Friday, July 22, 2011

Only Fitting.

When I had my first child, I swore I would not over-buy clothes. I promised myself (and Brad) that the clothes would not overtake the closet. I promised myself that I would buy only as many clothes as the kid could wear in two weeks or so since, if I haven't done laundry in more than two weeks, then the problem is really my laundry-doing habits.

When I had a second child - especially since it was another he, to match our first he - I made the same promise. Here, it got a new caveat: I wouldn't buy too many new clothes for Pierce, since he has all of his brother's in-good-condition, only-recently-worn, was-cool-enough-to-spend-money-on-then-so-it-should-still-be-cool-enough clothes. And, again, generally I stuck to it. Pierce got a nifty, new bring-home-from-the-hospital outfit and some new stuff for holidays, but generally, he's wearing what his brother wore. This has led to two phenomena.

Phenomena 1. Telling apart baby pictures of the boys is harder than it should be. My boys aren't identical, but they're definitely siblings, they're both boys, they're in the same house, with the same backgrounds, in the same positions, and wearing the same clothes. I have, on more than one occasion, looked at the date of the photo to definitively determine which of my darling children I'm gazing at.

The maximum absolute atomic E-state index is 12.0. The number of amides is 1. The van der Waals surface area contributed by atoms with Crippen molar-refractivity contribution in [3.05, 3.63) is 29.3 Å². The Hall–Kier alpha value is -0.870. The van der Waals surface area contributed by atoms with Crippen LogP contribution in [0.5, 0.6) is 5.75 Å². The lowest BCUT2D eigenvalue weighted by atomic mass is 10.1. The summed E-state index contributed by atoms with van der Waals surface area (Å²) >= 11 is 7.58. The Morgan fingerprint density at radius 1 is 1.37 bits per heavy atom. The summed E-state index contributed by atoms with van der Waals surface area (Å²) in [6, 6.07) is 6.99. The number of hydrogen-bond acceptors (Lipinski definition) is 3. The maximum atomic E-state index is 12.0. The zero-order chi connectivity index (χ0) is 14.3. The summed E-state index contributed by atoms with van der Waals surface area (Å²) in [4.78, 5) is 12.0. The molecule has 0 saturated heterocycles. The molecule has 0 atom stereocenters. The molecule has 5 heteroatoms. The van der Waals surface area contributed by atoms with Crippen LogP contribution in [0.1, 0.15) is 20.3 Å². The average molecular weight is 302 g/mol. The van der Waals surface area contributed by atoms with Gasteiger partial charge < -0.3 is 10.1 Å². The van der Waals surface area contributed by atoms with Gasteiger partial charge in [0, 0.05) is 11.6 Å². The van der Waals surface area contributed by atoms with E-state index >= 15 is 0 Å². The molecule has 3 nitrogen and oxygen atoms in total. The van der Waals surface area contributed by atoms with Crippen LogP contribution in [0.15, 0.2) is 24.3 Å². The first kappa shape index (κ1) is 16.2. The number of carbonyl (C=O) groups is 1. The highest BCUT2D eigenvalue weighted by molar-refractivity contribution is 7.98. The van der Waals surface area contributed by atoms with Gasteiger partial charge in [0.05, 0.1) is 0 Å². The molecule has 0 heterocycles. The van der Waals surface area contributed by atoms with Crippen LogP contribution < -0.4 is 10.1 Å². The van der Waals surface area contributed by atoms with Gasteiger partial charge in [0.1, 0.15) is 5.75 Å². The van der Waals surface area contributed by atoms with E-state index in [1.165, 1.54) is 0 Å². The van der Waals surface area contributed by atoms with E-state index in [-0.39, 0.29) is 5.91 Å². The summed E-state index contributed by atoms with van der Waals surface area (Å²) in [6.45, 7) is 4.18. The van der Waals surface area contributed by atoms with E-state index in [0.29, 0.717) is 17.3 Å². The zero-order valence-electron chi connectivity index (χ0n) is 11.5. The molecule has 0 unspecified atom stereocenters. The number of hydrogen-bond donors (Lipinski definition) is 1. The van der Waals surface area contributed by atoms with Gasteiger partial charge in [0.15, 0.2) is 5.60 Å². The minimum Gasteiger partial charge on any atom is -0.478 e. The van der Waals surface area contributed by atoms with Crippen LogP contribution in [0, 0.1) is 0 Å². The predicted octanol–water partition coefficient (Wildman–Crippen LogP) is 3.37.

Phenomena 2. Watching my kids grow out of stuff. It blows me away that they can wear something one day and it fits; then, a little more than a week later, it doesn't. Suddenly, Colin's pants are too short or Pierce's shirts become midriff-baring (like Gus from Cinderella). It's hysterical to watch my kids grow out of something. They do it because they're growing. They're literally changing shape. Amidst all the jumping-on-couches and chicken-nugget-eating, they're finding time to make more cells and grow up. Literally. I haven't grown up (as in: the direction) in a long, long time. But these kids do it all the time. They're champions about it, too. I remember growing pains (the actual physiological pains, not the show), and they hurt. So next time Coco's a little naughty, I might cut him a little extra slack. For Heaven's sake, the kid is busy with cell replication, bone expansion, gray-matter growth, and mastering his 6-foot jump shot. The least I can do is credit him with multi-tasking and ease up on my requests not to play with the water dispenser on the fridge. Since growing-up is exactly what helped him reach the water dispenser in the first place.